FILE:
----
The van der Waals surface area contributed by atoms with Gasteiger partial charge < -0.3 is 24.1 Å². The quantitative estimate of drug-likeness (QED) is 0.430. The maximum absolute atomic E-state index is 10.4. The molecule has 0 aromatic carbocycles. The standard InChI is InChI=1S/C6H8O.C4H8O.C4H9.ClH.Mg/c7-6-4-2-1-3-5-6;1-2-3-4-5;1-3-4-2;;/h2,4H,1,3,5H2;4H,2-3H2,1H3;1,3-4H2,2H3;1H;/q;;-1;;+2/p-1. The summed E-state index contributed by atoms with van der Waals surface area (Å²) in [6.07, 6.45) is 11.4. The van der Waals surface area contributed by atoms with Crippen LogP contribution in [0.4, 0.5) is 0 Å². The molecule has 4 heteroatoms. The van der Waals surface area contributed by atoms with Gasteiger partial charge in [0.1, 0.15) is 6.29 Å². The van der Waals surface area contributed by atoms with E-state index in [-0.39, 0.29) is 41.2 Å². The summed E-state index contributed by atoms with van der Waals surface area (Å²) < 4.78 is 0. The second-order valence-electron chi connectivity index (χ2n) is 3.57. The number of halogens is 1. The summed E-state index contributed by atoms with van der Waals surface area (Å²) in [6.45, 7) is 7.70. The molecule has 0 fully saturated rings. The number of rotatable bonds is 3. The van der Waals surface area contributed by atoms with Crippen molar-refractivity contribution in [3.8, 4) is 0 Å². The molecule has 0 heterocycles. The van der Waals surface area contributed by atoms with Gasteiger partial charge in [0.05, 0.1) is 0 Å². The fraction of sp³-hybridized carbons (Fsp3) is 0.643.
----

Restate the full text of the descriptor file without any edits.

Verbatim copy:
The van der Waals surface area contributed by atoms with Gasteiger partial charge < -0.3 is 24.1 Å². The quantitative estimate of drug-likeness (QED) is 0.430. The maximum absolute atomic E-state index is 10.4. The molecule has 0 aromatic carbocycles. The standard InChI is InChI=1S/C6H8O.C4H8O.C4H9.ClH.Mg/c7-6-4-2-1-3-5-6;1-2-3-4-5;1-3-4-2;;/h2,4H,1,3,5H2;4H,2-3H2,1H3;1,3-4H2,2H3;1H;/q;;-1;;+2/p-1. The summed E-state index contributed by atoms with van der Waals surface area (Å²) in [6.07, 6.45) is 11.4. The van der Waals surface area contributed by atoms with Crippen LogP contribution in [0.4, 0.5) is 0 Å². The molecule has 4 heteroatoms. The van der Waals surface area contributed by atoms with Gasteiger partial charge in [0.1, 0.15) is 6.29 Å². The van der Waals surface area contributed by atoms with E-state index in [-0.39, 0.29) is 41.2 Å². The summed E-state index contributed by atoms with van der Waals surface area (Å²) < 4.78 is 0. The second-order valence-electron chi connectivity index (χ2n) is 3.57. The number of halogens is 1. The summed E-state index contributed by atoms with van der Waals surface area (Å²) in [6.45, 7) is 7.70. The molecule has 0 fully saturated rings. The number of rotatable bonds is 3. The van der Waals surface area contributed by atoms with Crippen molar-refractivity contribution in [3.8, 4) is 0 Å². The molecule has 0 heterocycles. The van der Waals surface area contributed by atoms with Gasteiger partial charge in [0.05, 0.1) is 0 Å². The fraction of sp³-hybridized carbons (Fsp3) is 0.643.